# Using the information from the part (a), calculate the IHT as a result of death on the lifetime gifts made by Nathan and the IHT on the death estate.

Question 1:
Mark is employed by ABC Ltd, a small family company, in which he holds 20,000 £1 ordinary shares; the remaining 80% are held by the other senior employees.

The company accounts show the following information:
Year to 30 November 2019 2020
£ £
Salary to Mark (paid at the end of each month) 28,500 33,000
Bonus to Mark (paid in the following February) 4,200 2,700

The following information is provided in respect of 2019/20.

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(1) The senior employees have been able to use the company yacht moored on the south coast for two weeks each year since its purchase. Mark spent his fortnight on the boat along with his family.

The yacht cost the company £42,000 in 2014 (current value £33,000) and running and maintenance expenses amounted to £6,000 during the year.

(2) Mark belongs to a private medical scheme and the company paid the required premium of £270 (including £50 for his family),

(3) Mark took meals in the fully subsidised executive canteen; the cost for the year being £735. Another fully subsidised canteen was available for the other staff.

(4) When at the company premises Mark has use of a 3,500 cc Range Rover car owned by the company which emits 268 g/km of CO2. It had a list price of £62,000 when new in 2014 and costs £4,800 a year to run. It is garaged at the company’s head office and is also used by all the directors for business purposes.

Mark is also provided with a three-year-old 2 litre Mini (list price £16,500) with CO2 emissions of 149 g/km. Mark is provided with private fuel. Both cars run on petrol, and the list price includes delivery and number plates.

(5) He pays 3% of his basic salary into the company’s occupational pension scheme. The company contributes an amount equal to 7% of his salary.

(6) Mark is provided with a 2% interest rate loan from his employer of £20,000 which was granted three years ago to assist with the purchase of his daughter’s residence. He has no other loans and has paid interest only on a monthly basis.

(7) The company also loaned Mark one of its personal computers, with a printer, for use at home so that he could improve his IT skills. The equipment had cost the company £2,800 (including £350 for the printer) in June 2017. The market value of the equipment when it was first provided to Mark on the 6 April 2019 was £2,010.

(8) From 6 June 2019 he lived in Southampton in a house owned by the company which cost £80,000 in 1995. Its market value on 6 June 2019 was £138,000. The annual value for the period from 6 June 2019 to 5 April 2020 can be taken as £900.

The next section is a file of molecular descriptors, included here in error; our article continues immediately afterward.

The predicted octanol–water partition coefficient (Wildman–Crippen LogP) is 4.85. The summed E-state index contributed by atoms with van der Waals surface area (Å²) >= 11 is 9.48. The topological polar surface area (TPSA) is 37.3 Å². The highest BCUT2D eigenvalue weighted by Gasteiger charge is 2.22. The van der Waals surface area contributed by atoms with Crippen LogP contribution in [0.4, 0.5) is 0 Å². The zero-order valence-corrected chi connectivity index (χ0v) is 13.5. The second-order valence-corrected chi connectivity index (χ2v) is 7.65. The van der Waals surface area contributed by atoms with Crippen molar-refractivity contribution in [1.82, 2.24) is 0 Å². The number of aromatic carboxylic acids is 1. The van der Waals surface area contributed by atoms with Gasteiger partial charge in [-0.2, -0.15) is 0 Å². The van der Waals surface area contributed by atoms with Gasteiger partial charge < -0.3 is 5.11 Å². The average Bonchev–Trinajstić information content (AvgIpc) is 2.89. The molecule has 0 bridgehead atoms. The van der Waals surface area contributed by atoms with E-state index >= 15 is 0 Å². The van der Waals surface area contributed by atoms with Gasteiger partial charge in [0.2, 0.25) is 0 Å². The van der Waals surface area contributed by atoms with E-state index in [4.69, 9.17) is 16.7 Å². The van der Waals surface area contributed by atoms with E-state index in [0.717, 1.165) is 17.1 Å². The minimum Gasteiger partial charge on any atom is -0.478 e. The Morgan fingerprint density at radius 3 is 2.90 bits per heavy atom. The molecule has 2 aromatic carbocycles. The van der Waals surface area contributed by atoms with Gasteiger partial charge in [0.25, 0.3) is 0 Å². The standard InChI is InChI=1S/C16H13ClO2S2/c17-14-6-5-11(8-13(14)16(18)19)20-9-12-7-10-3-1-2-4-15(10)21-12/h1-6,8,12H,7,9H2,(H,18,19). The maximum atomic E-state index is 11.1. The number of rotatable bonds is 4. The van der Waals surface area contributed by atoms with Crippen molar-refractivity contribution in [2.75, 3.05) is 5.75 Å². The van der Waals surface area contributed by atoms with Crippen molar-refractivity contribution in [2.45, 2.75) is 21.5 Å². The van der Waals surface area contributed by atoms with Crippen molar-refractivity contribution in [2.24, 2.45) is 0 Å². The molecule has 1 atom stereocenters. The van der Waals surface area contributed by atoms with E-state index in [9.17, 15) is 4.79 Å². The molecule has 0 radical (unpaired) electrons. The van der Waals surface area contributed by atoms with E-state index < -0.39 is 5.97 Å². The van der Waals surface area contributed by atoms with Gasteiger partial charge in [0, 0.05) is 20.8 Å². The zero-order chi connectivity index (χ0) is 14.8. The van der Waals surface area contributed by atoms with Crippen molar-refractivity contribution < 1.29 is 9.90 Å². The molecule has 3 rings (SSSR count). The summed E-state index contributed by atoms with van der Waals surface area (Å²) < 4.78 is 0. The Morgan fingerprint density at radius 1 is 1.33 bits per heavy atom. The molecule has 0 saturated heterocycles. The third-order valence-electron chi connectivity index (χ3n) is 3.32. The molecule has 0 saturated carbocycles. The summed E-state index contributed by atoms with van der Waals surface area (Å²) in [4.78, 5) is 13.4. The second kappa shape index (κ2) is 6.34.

The company paid the following expenses in connection with the house during his period of residence in 2019/20.
£

Council tax 550
Electricity 260
Telephone 110
Cleaning 130

The furniture in the house is estimated to have cost £7,200.

(9) Mark received a dividend of 40p per share in May 2019.

Required:
a) Compute Mark’s income tax liability for 2019/20.Assume the official rate of interest for 2019/20 is 2.5%. (15 marks)

b) Recalculate Mark income tax liability for 2019/20 assuming that he paid £4,000 to the charity under Gift Aid Donation Scheme. (5 marks)

(Total: 20 marks)

End of Question 1

Question 2:
This question has three separate part and each part should be answered
Part a – Tina
Tina sold a painting on 1 July 2019 for £500,000. She purchased the painting in February 1997 for £350,000.

She also disposed of a commercial investment property for £310,000 on 1 December 2019 and incurred agency fees of £15,000 on the disposal. She had purchased the property in August 1998 for £200,000.

In addition, she sold an antique vase for £10,000 in January 2020 which had cost her £15,000 in September 2017.

Tina had capital losses brought forward from previous tax years of £15,000. Tina’s taxable income for 2019/20 is £50,000.
Calculate Tina’s Capital Gains Tax for 2019/20

(8 marks)
Part b –Jane
Jane owns shares in ABC Ltd. She acquired 1,500 shares in the company on 31 May 2016 for £20,000, and 500 shares on 30 June 2017 for £10,000. On 7 July 2020 Jane bought a further 200 shares in ABC Ltd for £4,000.
Jane sold 1,000 shares in ABC Ltd on 28 June 2020 for £25,000. She is not an employee of ABC Ltd.

Calculate Jane’s capital gain on the disposal of the shares on 28 June 2020. (5 marks)

Part c –Jerome